Cartoon of unhappy and happy customers thinking about reviews.

Dear Consumer: Do a Small Business a Favor and Write Reviews

Social media is all about personal connections, recommendations and reviews. Whether someone is urging you to agree with them on a political point or raving about their new favorite restaurant in the neighborhood, you will care more the closer you are to them.

This extends to reviews as well. If you are searching for a business on Google, Yelp or wherever, you are likely to not only read the reviews, but be swayed by them. This may be especially true on NextDoor or other apps that are neighborhood-centric.

Unfortunately, just like there is fake news, there are fake reviews. Judging by a long thread on the Facebook help desk, this is a widespread and longstanding problem. But, there are also true reviews that can be devastating for reputation management. All it takes is one person with a suboptimal experience to make someone else think twice.

In addition, there seems to be a cadre of self-appointed food critics out there who really go out of their way to heap on the snark with ample sides of hypercriticism.

What can a small business do? It’s simple: get good reviews from happy customers. Serve them well. Ask for reviews at the point of sale or in emailed invoices. Also, make sure you encourage customers to provide feedback, including constructive criticism, directly through a customer service channel, thus giving you an opportunity to make amends and diminishing the chances of a review rant appearing.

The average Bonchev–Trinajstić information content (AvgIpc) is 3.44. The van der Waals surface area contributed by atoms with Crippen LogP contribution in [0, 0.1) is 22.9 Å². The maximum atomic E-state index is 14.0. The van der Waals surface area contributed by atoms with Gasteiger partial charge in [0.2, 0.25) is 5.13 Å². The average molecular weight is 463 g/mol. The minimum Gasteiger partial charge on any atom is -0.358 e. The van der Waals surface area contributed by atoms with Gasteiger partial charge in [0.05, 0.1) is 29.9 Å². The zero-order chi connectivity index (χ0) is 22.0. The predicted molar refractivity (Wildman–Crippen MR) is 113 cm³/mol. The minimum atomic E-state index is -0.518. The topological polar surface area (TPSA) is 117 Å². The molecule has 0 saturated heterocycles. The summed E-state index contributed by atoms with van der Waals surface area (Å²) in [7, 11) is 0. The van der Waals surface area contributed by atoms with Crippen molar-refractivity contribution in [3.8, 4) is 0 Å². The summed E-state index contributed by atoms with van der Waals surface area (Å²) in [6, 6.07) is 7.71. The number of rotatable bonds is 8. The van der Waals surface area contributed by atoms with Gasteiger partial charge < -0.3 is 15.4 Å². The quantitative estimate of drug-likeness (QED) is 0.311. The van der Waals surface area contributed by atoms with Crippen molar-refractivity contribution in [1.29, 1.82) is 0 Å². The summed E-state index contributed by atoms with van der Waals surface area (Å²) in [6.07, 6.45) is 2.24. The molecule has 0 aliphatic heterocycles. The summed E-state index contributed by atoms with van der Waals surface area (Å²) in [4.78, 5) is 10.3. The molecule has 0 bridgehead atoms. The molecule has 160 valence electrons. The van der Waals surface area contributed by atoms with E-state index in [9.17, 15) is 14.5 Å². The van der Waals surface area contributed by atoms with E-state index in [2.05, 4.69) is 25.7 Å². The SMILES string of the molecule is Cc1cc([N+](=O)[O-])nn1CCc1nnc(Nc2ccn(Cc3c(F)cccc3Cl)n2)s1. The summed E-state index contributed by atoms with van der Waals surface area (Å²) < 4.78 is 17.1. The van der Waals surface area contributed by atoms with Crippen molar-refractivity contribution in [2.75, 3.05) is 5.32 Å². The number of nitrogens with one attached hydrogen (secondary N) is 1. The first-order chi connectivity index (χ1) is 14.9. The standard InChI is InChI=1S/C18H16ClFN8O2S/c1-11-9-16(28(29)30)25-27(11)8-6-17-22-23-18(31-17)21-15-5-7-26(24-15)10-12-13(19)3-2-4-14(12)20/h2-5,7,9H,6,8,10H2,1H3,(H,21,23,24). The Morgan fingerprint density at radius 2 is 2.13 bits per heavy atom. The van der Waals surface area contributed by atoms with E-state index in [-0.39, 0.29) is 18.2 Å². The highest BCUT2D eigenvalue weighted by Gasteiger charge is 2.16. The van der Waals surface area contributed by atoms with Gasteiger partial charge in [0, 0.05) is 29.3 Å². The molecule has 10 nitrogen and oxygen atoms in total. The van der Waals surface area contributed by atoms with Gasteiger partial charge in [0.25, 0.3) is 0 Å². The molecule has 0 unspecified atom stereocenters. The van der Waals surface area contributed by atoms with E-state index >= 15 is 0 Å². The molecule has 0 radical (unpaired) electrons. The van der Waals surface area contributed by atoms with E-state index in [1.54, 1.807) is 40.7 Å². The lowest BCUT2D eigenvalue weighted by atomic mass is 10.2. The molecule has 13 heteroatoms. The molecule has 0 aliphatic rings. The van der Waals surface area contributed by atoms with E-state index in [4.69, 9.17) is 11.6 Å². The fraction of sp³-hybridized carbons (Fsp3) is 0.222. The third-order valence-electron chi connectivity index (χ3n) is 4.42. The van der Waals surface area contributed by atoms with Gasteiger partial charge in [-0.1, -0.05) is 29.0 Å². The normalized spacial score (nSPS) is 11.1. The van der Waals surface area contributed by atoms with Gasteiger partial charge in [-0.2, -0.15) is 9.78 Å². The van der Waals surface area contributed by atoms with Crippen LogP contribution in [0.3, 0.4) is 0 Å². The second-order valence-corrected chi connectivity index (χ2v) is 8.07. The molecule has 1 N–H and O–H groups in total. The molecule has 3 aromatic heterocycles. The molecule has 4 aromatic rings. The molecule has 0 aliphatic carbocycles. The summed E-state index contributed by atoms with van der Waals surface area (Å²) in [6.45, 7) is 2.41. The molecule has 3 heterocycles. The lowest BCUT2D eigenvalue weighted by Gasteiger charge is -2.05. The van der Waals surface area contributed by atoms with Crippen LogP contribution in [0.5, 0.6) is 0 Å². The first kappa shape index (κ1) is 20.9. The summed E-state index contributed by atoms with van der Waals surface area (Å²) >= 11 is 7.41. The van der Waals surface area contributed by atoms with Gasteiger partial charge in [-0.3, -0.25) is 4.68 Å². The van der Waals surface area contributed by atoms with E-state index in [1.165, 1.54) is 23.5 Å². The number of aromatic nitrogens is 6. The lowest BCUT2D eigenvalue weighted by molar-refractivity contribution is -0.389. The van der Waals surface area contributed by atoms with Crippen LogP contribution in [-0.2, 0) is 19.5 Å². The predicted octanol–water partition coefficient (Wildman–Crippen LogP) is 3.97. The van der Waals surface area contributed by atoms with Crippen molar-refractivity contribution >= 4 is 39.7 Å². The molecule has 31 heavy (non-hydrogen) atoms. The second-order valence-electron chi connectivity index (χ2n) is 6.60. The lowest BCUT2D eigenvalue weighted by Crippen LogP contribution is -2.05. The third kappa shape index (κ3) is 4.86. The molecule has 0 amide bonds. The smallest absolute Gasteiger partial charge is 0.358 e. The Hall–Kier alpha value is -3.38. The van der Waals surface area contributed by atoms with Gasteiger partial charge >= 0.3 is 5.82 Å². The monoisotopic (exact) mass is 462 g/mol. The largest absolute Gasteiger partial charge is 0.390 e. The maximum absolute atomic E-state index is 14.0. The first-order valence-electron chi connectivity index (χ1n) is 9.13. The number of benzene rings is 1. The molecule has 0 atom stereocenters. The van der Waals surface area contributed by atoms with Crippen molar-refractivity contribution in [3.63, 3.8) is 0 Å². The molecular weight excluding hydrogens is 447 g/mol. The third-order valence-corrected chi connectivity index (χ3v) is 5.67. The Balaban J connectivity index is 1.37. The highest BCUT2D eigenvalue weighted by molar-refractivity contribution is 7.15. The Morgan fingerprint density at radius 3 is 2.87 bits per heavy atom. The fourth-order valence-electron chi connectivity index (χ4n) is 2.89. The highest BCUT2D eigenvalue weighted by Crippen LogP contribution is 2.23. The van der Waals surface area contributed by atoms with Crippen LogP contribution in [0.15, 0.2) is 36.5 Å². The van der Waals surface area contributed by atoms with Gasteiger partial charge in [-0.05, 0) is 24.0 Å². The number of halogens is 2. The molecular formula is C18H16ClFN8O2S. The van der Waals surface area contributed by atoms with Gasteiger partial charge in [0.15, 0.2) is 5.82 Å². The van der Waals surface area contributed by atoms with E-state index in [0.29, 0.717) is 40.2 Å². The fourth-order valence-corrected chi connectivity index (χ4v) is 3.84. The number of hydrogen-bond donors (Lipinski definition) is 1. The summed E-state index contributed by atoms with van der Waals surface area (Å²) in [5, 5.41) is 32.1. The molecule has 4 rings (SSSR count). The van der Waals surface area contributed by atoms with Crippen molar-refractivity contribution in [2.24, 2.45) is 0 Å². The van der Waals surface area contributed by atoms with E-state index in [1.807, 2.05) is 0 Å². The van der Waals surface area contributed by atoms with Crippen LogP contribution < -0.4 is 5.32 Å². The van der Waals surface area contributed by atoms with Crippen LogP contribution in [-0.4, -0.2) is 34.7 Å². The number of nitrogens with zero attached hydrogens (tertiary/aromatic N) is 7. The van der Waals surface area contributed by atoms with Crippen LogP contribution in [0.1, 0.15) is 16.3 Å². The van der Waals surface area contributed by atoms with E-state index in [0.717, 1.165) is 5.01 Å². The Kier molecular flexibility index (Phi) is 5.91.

What Comes Around Goes Around

Ask yourself when was the last time you gave a business a review? Given I am engaged in social media marketing, I always feel obligated, if I enjoy an experience, to write a great review. Some recent examples:

For my dentist (Edge Dental) on Google: “Came back for my cleaning today and Dr. Lai answered all my questions. He also scrutinized an area of concern we will check again if it doesn’t improve in a couple of weeks. Great office staff and perfect location on Memorial Drive. I know I am in good hands.”

For my favorite Thai restaurant (Thai Chefs) on Yelp: “The last time I had Thai food this good, I was at an upscale restaurant in Bangkok. This place is a cut above. The food is outstanding. The service is attentive and warm. My first time here and I can’t wait to come back!”

For my favorite auto shop (AAMCO Bellaire) on Google: “I had a check engine light another mechanic couldn’t figure out and then found out if I wanted the dealer to look at it, I would need to drop off the vehicle for at least 48 hours. Beal’s shop ran the codes and asked about the idle speed (like the previous mechanic) and then came up with the correct solution: buy some premium fuel and run it down the highway. That worked! This is my place now for oil changes. Also, I have thought about lifting my Jeep and Beal cautioned me about possible complications. He then spoke to the lift-kit shop and reported back to me that those guys would indeed do it properly. That’s above and beyond service!”

Call it good karma. Put positive vibes out into the universe by giving good online reviews and good reviews may come back to you. Again, though, the best way to generate good reviews is to ask happy customers to write them. It just takes a moment for a beautiful review to blossom.

For more information on social media marketing, contact consultant Katharine Fraser.



Google is Taking Over the World, But You Can Claw Back Some Control

Google is a blessing and a curse. You can find most anything with Google, except sometimes the one thing you are looking for, such as, an old news article. In setting up some Google+ accounts for small businesses hoping to show up on the local search 3-pack (more on that later), I noticed something alarming: you must opt out of letting Google use the pictures you post to your business page for Google’s own advertising.

Repeat: if you post images to promote your business on your Google My Business Google+ page, you might just be letting Google own those images for use in its own promotions. Still, you can opt out with the click of a button, if you follow these screen shots below.